Asides from O’ Connor and Rains, there are some great actors in this. For instance, Dr. Cranley, Griffins boss, is played by Henry Travers, who film enthusiasts will probably best remember for his turn as Clarance the angel in It’s A Wonderful Life. And the former Renfield and Fritz from Dracula and Frankenstein, the brilliant character actor Dwight Frye, has a tiny part in this movie too. We also have Gloria Stuart, who was nominated for an Oscar for James Cameron’s Titanic many, many decades later, as the love interest in this movie.
And it’s a good solid film, quite pacey and with, actually, a lot of moving camera work... as the cameraman seems to incessantly follow everyone around when they enter and exit a scene, before being punctuated with the occasional static shot. It’s very dynamic though and never gets dull... even though the camera goes through vacant spaces on sets to drift from one room through the next, leaving you wondering why some of the characters feel the need to go through the connecting door.
Strangely though, it doesn’t do what a lot of the ‘invisible’ movies do and have the camera looking around at empty sets so the audience can try and spot the invisible man... something which the recent reboot (reviewed here) played with to great effect.
The film opens with a bit of scoring by Heinz Roemheld and lovers of the first of the three Flash Gordon theatrical serials will immediately recognise it (and, of course, that first Flash Gordon serial also had a few episodes where the hero turns himself invisible... picking up on some of the effects developed here). Now, this film was released a fair few months after King Kong (reviewed here), the film that allegedly brought back the art of scoring motion pictures with non-source music but, after Roemheld’s opening piece, which continues just a little way into the film for a minute or two, the majority of the rest of the film is silent in terms of music and it’s like watching an experiment progress because, after an hour and four minutes of the film has played out, the music comes back... this time as proper incidental music. And doesn’t stop until the end of the film, seven minutes later. It’s like the producers still weren’t too confident of all this ‘scoring’ malarkey when it came to ‘talking pictures’ so they figured they would only run the risk of alienating their audience towards the end of the movie. It’s good stuff though and, of course, when Whale directed The Bride Of Frankenstein, Franz Waxman’s iconic score was in full effect throughout the majority of the movie.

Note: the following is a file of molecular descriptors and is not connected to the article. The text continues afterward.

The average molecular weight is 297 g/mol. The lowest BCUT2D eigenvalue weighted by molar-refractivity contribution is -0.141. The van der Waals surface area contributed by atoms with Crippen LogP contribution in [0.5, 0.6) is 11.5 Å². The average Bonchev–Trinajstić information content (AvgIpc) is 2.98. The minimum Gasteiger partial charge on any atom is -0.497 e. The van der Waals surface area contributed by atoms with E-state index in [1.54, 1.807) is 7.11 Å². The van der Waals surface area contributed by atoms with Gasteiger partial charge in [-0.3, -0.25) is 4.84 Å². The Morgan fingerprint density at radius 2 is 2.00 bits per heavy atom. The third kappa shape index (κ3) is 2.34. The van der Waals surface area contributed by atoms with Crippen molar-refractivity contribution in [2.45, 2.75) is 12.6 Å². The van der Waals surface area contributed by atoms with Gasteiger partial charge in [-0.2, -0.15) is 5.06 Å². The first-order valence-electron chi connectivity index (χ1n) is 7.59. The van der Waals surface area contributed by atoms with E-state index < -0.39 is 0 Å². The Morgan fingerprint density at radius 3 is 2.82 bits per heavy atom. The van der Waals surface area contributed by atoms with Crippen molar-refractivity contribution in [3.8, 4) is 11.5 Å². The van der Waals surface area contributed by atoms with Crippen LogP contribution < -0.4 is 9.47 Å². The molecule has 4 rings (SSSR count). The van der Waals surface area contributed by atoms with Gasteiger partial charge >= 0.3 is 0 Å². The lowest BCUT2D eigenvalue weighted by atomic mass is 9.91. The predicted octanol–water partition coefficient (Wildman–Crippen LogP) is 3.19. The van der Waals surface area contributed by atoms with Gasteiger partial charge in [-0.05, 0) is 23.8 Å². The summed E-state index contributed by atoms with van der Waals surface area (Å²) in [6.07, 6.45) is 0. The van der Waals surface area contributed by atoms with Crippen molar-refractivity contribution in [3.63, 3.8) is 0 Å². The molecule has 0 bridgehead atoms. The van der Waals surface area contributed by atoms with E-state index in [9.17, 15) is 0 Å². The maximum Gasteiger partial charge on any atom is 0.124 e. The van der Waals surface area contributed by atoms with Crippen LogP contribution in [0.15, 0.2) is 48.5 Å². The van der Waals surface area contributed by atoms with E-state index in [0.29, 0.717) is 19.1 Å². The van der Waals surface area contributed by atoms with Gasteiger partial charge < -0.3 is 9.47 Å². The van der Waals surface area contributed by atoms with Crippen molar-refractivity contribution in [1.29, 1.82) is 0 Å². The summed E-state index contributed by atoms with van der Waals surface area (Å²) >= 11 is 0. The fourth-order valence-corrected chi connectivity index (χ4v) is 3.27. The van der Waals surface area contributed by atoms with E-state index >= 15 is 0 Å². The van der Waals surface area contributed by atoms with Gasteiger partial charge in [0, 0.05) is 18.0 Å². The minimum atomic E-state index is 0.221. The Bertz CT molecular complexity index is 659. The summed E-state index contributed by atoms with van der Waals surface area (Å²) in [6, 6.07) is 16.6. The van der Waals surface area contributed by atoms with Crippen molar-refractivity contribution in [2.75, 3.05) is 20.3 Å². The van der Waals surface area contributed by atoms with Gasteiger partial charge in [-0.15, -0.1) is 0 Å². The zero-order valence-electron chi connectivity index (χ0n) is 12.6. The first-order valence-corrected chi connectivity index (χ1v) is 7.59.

The Blu Ray from Universal, which comes as part of the six film box set making up their Invisible Man Legacy Collection, is well made and has all the usual extras you are probably already familiar with from previous DVD releases of the movie. The film looks absolutely brilliant and this set even has the Abbot and Costello invisible man film in it, which I don’t remember if I’ve ever seen or not. Of course, The Invisible Man himself also has a cameo in Abbot And Costello Meet Frankenstein but, you know, that’s another story and, of course, another review. Whichever way you cut it, though, the Blu Ray box set, like all the classic Universal Horror Legacy sets, is an absolutely ‘must have’ purchase for cinephiles and casual viewers alike. James Whale would, of course, return to direct The Bride Of Frankenstein in 1935 and that will be the next of the Universal Horror reviews I will be putting up on this blog at some point soon.